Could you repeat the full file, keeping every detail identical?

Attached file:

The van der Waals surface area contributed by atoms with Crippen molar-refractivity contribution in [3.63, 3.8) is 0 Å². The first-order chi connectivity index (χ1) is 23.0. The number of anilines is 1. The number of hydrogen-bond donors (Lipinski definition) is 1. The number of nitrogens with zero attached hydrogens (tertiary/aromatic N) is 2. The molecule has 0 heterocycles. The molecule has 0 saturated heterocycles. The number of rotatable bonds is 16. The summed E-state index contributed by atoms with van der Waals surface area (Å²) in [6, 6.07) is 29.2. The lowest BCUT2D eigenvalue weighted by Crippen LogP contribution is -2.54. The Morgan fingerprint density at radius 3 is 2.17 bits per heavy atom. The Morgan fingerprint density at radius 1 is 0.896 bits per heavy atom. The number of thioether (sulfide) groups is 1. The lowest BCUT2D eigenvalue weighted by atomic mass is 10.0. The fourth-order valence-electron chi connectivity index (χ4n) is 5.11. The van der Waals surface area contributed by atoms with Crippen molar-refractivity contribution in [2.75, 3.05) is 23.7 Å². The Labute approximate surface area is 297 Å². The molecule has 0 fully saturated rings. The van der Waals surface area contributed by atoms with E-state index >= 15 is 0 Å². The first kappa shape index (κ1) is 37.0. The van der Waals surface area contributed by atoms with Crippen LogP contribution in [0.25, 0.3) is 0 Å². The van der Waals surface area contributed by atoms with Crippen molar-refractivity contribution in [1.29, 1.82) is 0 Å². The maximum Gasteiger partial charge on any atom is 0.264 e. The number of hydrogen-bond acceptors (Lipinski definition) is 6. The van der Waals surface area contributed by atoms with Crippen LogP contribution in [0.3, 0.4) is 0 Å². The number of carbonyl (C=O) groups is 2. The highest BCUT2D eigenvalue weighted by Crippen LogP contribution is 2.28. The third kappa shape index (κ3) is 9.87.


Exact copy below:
The van der Waals surface area contributed by atoms with Crippen molar-refractivity contribution in [3.63, 3.8) is 0 Å². The first-order chi connectivity index (χ1) is 23.0. The number of anilines is 1. The number of hydrogen-bond donors (Lipinski definition) is 1. The number of nitrogens with zero attached hydrogens (tertiary/aromatic N) is 2. The molecule has 0 heterocycles. The molecule has 0 saturated heterocycles. The number of rotatable bonds is 16. The summed E-state index contributed by atoms with van der Waals surface area (Å²) in [6, 6.07) is 29.2. The lowest BCUT2D eigenvalue weighted by Crippen LogP contribution is -2.54. The Morgan fingerprint density at radius 3 is 2.17 bits per heavy atom. The Morgan fingerprint density at radius 1 is 0.896 bits per heavy atom. The number of thioether (sulfide) groups is 1. The lowest BCUT2D eigenvalue weighted by atomic mass is 10.0. The fourth-order valence-electron chi connectivity index (χ4n) is 5.11. The van der Waals surface area contributed by atoms with Crippen molar-refractivity contribution in [2.75, 3.05) is 23.7 Å². The Labute approximate surface area is 297 Å². The molecule has 0 fully saturated rings. The van der Waals surface area contributed by atoms with E-state index >= 15 is 0 Å². The first kappa shape index (κ1) is 37.0. The van der Waals surface area contributed by atoms with Crippen LogP contribution in [0.25, 0.3) is 0 Å². The van der Waals surface area contributed by atoms with Crippen molar-refractivity contribution in [1.29, 1.82) is 0 Å². The maximum Gasteiger partial charge on any atom is 0.264 e. The number of hydrogen-bond acceptors (Lipinski definition) is 6. The van der Waals surface area contributed by atoms with Crippen LogP contribution in [0.3, 0.4) is 0 Å². The number of carbonyl (C=O) groups is 2. The highest BCUT2D eigenvalue weighted by Crippen LogP contribution is 2.28. The third kappa shape index (κ3) is 9.87.